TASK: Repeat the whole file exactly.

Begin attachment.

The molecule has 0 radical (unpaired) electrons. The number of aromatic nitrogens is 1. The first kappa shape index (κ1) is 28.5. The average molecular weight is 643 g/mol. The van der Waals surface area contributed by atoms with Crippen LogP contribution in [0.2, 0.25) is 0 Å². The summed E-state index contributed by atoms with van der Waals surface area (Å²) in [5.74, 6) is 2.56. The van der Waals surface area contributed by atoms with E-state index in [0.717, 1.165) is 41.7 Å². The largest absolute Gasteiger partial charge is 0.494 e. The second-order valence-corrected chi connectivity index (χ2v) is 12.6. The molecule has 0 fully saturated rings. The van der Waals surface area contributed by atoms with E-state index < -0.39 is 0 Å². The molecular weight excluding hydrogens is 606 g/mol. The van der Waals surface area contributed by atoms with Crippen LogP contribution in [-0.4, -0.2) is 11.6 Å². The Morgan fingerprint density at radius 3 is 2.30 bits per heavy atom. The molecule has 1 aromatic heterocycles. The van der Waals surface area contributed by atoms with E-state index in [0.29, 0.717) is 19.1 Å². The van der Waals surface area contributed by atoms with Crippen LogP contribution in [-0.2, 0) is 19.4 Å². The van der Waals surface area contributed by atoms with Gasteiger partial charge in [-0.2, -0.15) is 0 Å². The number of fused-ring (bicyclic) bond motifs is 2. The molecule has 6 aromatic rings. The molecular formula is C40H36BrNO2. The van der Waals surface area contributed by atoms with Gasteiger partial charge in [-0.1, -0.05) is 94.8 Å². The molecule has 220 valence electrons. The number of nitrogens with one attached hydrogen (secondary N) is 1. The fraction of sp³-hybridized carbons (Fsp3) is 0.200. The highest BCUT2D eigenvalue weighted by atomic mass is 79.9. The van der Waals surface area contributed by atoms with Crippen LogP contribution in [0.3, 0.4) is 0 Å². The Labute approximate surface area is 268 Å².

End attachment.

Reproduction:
The molecule has 0 radical (unpaired) electrons. The number of aromatic nitrogens is 1. The first kappa shape index (κ1) is 28.5. The average molecular weight is 643 g/mol. The van der Waals surface area contributed by atoms with Crippen LogP contribution in [0.2, 0.25) is 0 Å². The summed E-state index contributed by atoms with van der Waals surface area (Å²) in [5.74, 6) is 2.56. The van der Waals surface area contributed by atoms with E-state index in [0.717, 1.165) is 41.7 Å². The largest absolute Gasteiger partial charge is 0.494 e. The second-order valence-corrected chi connectivity index (χ2v) is 12.6. The molecule has 0 fully saturated rings. The van der Waals surface area contributed by atoms with E-state index < -0.39 is 0 Å². The molecular weight excluding hydrogens is 606 g/mol. The van der Waals surface area contributed by atoms with Crippen LogP contribution in [-0.4, -0.2) is 11.6 Å². The Morgan fingerprint density at radius 3 is 2.30 bits per heavy atom. The molecule has 1 aromatic heterocycles. The van der Waals surface area contributed by atoms with E-state index in [0.29, 0.717) is 19.1 Å². The van der Waals surface area contributed by atoms with Crippen LogP contribution in [-0.2, 0) is 19.4 Å². The van der Waals surface area contributed by atoms with Gasteiger partial charge in [-0.2, -0.15) is 0 Å². The number of fused-ring (bicyclic) bond motifs is 2. The molecule has 6 aromatic rings. The molecular formula is C40H36BrNO2. The van der Waals surface area contributed by atoms with Gasteiger partial charge in [-0.1, -0.05) is 94.8 Å². The molecule has 220 valence electrons. The number of nitrogens with one attached hydrogen (secondary N) is 1. The fraction of sp³-hybridized carbons (Fsp3) is 0.200. The highest BCUT2D eigenvalue weighted by atomic mass is 79.9. The van der Waals surface area contributed by atoms with Crippen LogP contribution in [0.3, 0.4) is 0 Å². The Labute approximate surface area is 268 Å².